} stickyFooter(); $(window).resize(function(){ stickyFooter(); }); });

Gracious engagement

Jun 30, 2022

In the last week, I’ve noticed more heat than usual in online discourse. Think of the US Supreme Court overturning Roe vs Wade, or the debate over transgender in sport, or closer to home, the political changes in our city. Sometimes we get in arguments. We feel something strongly and someone else disagrees. While Christians are called to pursue peace, how do you handle disagreements when they inevitably arise? 

Scripture calls on us to “honour everyone” (1 Pet. 2:17). Obeying that command has never been easy, and it has become harder in the social media age. Here are four thoughts on gracious engagement (whether in-person or online). 

First, pick your battles carefully. On the one hand, the solution to facing arguments is not to avoid them all the time. It can be unloving to not confront people in our lives about erroneous views, or sinful and destructive behaviour. But on the other hand, not everything has to be a battle. Scripture repeatedly speaks about those who have what the Apostle Paul calls “an unhealthy craving for controversy” (1 Tim. 6:4). 

Second, work hard at understanding people. Don’t assume that you fully understand their position straight away. We often have blind spots in our knowledge. Therefore, ask questions before judging. Seek to understand someone’s position in the best possible light. By doing this, we humanize those with whom we disagree rather than demonizing them. This doesn’t mean that we downplay the truth. But love remembers this: people are far more than the sum of their sometimes-mistaken positions. The image they bear doesn’t ride on the views they hold. 

We treat others with grace because of Him who has treated us with grace. 

Third, don’t make it your aim to win the argument. Sometimes we get very concerned with being “right” and being seen to be “right”. Pride kicks in, and our sense of identity is affected. Remember that your identity is secure in Christ. You are loved in him. That means you don’t have to work hard to prove yourself. You don’t have to compare yourself to others. You don’t have to win the argument. Instead, we make it our aim to bring honour to Jesus. 

Fourth, your witness to non-Christians affects the credibility of the gospel. The New Testament is explicit in telling us how we should relate to outsiders. Paul says our conversations should be “full of grace, seasoned with salt” (Col. 4:6). Peter says we should speak to them with “gentleness and respect, keeping a clear conscience” (1 Pet. 3:15-16).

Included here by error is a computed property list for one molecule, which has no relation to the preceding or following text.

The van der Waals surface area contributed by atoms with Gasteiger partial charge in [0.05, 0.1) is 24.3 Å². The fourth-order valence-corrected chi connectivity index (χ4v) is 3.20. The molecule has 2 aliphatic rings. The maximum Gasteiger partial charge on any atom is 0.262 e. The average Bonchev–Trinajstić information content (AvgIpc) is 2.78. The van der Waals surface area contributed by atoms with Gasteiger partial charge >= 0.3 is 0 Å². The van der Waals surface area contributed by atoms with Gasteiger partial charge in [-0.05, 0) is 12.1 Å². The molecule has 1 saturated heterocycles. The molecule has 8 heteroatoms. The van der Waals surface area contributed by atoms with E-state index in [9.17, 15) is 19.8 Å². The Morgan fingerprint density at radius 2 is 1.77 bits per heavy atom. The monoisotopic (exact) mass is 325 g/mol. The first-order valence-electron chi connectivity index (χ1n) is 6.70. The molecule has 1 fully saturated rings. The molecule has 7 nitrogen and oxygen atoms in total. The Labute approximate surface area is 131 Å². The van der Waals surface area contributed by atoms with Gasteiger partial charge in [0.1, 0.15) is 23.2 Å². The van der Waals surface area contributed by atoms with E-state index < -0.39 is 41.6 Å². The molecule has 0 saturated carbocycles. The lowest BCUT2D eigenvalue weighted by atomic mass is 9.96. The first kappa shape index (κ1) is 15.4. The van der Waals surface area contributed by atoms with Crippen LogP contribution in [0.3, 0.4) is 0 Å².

The Bible is filled with summons to give, to serve, to sacrifice, to lay down our rights. But one command is unapologetically competitive: “Outdo one another in showing honour” (Rom. 12:10). We treat others with grace because of Him who has treated us with grace. 

Alex McCoy
Vicar

Latest stories

Single Minded Conference

Single Minded Conference

Most of us are used to hearing about the goodness of marriage and family in the church. At church, we see proud parents celebrating their newborns at baptism and bringing their children to Kidzone. In the Bible, we read about the marriage of Adam and Eve that begins...

read more
Hard sayings of Jesus

Hard sayings of Jesus

Most people love a buffet. It’s the opportunity to pick and choose what you’d like to eat, no matter the eclectic combination of foods. “I like that, but I don’t like that.” We say that at the buffet, but sometimes we also say that about the Bible. Let’s face it,...

read more
Trusting in government?

Trusting in government?

A few weeks ago, a former Australian Prime Minister made headlines for telling Christians not to trust in governments. Scott Morrison wasn’t campaigning (he’d just lost an election). He was merely reminding Christians, regardless of their nationality or political...

read more

Weekly Email
If you would like to learn more about what’s happening in our community, receive stories, scripture reading, prayer points and catch up on previous sermons, click to subscribe.